C# Windows services can be a pain to develop because they are awkward to test, debug and run locally. However a few tweaks to the default VS template make them far more manageable.

Why use a windows service in the first place?

At first glance a Windows Service looks like old tech in an age of http everywhere. However they are a reliable proven platform that is easy to deploy, easy to remotely monitor, and it is actually trivial to embed a web-server inside one and ditch IIS entirely. This makes them a good fit for running background tasks as a companion to your website, or for services where IIS is overkill or unwanted dependency. Windows services can run on any windows box without dependencies like IIS, auto-start on boot and run as a given user if needed. Popular .net dev web apps like Teamcity and Octopus Deploy run as Windows Services - they are a proven platform for web apps too.

The default development experience is painful

My biggest complaint is that the development experience is poor compared to traditional web or console apps. The default template is basically a console app with a special Service.cs Designer class with an OnStart/OnStop method for you to place your code. When you try and run the executable or F5 debug, you just get the Windows Service Start Failure error:

Cannot start service from the command line or a debugger. A Windows Service must first be installed using InstallUtil.exe and then started with the Server Explorer, Windows Services Administrative Tool or the NET START command.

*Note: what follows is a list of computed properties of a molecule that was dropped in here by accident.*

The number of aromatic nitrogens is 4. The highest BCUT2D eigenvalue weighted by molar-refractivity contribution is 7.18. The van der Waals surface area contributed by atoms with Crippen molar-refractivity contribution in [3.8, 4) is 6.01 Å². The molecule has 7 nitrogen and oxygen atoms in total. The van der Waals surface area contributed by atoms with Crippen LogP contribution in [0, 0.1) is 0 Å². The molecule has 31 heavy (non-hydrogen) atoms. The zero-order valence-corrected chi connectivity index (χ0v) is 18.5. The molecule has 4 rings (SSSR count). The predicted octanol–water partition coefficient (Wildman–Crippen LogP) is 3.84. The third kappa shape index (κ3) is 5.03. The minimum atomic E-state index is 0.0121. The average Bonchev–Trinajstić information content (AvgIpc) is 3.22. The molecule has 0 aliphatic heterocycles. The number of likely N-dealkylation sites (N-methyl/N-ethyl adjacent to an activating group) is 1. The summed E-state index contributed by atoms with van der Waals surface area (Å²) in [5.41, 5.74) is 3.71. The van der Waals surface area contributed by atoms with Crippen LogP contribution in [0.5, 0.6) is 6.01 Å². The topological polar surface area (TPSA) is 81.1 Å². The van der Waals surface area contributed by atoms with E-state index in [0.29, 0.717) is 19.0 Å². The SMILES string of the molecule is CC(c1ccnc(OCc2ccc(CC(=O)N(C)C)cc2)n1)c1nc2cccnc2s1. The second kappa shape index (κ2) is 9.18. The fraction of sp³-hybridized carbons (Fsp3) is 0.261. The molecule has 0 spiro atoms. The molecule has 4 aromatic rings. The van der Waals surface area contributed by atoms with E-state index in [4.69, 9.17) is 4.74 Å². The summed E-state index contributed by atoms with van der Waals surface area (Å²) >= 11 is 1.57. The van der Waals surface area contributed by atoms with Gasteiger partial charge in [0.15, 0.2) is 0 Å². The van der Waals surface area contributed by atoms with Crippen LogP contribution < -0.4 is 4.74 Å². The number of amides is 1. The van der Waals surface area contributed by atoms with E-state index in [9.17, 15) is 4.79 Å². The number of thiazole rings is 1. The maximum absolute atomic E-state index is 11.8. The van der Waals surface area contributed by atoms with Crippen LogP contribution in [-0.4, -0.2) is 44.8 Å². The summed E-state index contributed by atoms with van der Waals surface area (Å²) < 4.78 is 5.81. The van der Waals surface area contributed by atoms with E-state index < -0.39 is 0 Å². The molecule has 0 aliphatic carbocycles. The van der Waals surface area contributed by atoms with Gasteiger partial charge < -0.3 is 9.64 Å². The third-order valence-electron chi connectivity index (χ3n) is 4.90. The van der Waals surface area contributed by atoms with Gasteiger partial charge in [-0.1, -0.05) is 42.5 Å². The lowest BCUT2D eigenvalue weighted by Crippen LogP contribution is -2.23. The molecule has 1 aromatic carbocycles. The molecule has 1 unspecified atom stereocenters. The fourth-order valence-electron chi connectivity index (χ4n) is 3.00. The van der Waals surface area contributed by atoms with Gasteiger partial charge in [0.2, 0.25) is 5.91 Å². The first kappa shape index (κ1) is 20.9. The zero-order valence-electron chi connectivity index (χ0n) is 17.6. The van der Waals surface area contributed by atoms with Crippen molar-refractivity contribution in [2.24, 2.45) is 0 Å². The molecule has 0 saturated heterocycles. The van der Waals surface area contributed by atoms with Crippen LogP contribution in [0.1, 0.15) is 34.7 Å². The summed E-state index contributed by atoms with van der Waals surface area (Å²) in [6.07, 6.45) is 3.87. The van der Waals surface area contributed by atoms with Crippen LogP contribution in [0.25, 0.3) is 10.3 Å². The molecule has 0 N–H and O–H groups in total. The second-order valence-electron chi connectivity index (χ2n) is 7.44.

Not very helpful. Microsoft’s guide to debugging services is an eleven step process to get a not quite normal attached debug experience. And add to that InstallUtil.exe is probably not available on your deployment destination so you may need to bundle it with your release (which is why I always install with sc.exe instead as it is available everywhere).

What if it was just a console app?


There is a great library for simplifying Windows Service development called Topshelf. It has a set of features for simplifying installation and by default supports running the service on the console, giving us back a decent development experience however I usually find it has more features than I need. What i want can be achieved with a few lines of code.

Just tweak the template for console support

Change to the default template to get F5 debugging and run as a console support:

Step 1: Add a public RunAsConsole method to your service class.

        public void RunAsConsole(string[] args)
            Console.WriteLine("Press any key to exit...");

Step 2: Opt out of the ServiceBase when running as a console

Change Program.cs main method so it opts out of full service mode when running in interactive mode (i.e. as a console), while falling back to normal service behaviour when run by the Service Controller:

 static class Program
        static void Main(string[] args)
            MyService service = new MyService();
            if (Environment.UserInteractive)
                ServiceBase[] ServicesToRun;
                ServicesToRun = new ServiceBase[] { service };

Step 3: Change the output type

The default Output Type in the Windows Service template is Windows Application. Change this to Console Application (in the projects Properties). This will make no difference to your service, but now you can actually debug your application

Console for development, Service for production

Run your service. You now have F5 debug support by default and if you run your executable it will behave just like a console application. But if you install it as a service, it will work just as expected. Perhaps the template should have been like this to start with?